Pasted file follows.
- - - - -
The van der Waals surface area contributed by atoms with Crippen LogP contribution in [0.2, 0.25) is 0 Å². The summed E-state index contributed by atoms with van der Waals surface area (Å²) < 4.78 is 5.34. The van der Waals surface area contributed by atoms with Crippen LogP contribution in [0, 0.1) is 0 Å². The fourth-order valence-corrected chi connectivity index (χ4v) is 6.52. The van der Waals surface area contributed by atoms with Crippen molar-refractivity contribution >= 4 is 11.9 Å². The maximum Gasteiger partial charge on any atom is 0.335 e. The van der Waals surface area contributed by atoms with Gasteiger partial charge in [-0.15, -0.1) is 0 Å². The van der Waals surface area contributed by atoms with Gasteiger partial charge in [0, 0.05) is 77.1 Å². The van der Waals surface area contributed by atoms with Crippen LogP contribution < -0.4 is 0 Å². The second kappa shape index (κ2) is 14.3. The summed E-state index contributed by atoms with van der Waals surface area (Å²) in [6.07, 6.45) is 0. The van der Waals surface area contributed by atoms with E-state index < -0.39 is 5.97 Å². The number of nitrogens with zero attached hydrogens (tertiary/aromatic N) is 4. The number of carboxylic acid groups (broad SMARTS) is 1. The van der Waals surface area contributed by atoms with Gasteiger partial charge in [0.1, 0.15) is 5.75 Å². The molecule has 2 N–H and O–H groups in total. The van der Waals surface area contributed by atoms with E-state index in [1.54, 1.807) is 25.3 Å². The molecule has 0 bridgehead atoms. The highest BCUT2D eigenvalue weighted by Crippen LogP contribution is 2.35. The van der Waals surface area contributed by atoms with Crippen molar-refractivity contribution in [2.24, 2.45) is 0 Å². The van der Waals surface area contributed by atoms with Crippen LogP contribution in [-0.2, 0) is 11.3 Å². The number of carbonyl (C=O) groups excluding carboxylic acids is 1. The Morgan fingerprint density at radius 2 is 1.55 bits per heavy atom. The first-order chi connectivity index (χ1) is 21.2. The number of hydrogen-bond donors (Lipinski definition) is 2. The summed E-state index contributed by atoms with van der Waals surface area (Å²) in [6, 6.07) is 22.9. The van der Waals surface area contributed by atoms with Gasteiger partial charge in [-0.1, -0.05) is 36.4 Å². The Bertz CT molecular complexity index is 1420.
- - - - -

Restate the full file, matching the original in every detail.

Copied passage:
The van der Waals surface area contributed by atoms with Crippen LogP contribution in [0.2, 0.25) is 0 Å². The summed E-state index contributed by atoms with van der Waals surface area (Å²) < 4.78 is 5.34. The van der Waals surface area contributed by atoms with Crippen LogP contribution in [0, 0.1) is 0 Å². The fourth-order valence-corrected chi connectivity index (χ4v) is 6.52. The van der Waals surface area contributed by atoms with Crippen molar-refractivity contribution >= 4 is 11.9 Å². The maximum Gasteiger partial charge on any atom is 0.335 e. The van der Waals surface area contributed by atoms with Gasteiger partial charge in [-0.15, -0.1) is 0 Å². The van der Waals surface area contributed by atoms with Gasteiger partial charge in [0, 0.05) is 77.1 Å². The van der Waals surface area contributed by atoms with Crippen LogP contribution < -0.4 is 0 Å². The second kappa shape index (κ2) is 14.3. The summed E-state index contributed by atoms with van der Waals surface area (Å²) in [6.07, 6.45) is 0. The van der Waals surface area contributed by atoms with E-state index < -0.39 is 5.97 Å². The number of nitrogens with zero attached hydrogens (tertiary/aromatic N) is 4. The number of carboxylic acid groups (broad SMARTS) is 1. The van der Waals surface area contributed by atoms with Gasteiger partial charge in [0.1, 0.15) is 5.75 Å². The molecule has 2 N–H and O–H groups in total. The van der Waals surface area contributed by atoms with E-state index in [1.54, 1.807) is 25.3 Å². The molecule has 0 bridgehead atoms. The highest BCUT2D eigenvalue weighted by Crippen LogP contribution is 2.35. The van der Waals surface area contributed by atoms with Crippen molar-refractivity contribution in [2.24, 2.45) is 0 Å². The van der Waals surface area contributed by atoms with Crippen LogP contribution in [-0.2, 0) is 11.3 Å². The number of carbonyl (C=O) groups excluding carboxylic acids is 1. The Morgan fingerprint density at radius 2 is 1.55 bits per heavy atom. The first-order chi connectivity index (χ1) is 21.2. The number of hydrogen-bond donors (Lipinski definition) is 2. The summed E-state index contributed by atoms with van der Waals surface area (Å²) in [6, 6.07) is 22.9. The van der Waals surface area contributed by atoms with Gasteiger partial charge in [-0.1, -0.05) is 36.4 Å². The Bertz CT molecular complexity index is 1420.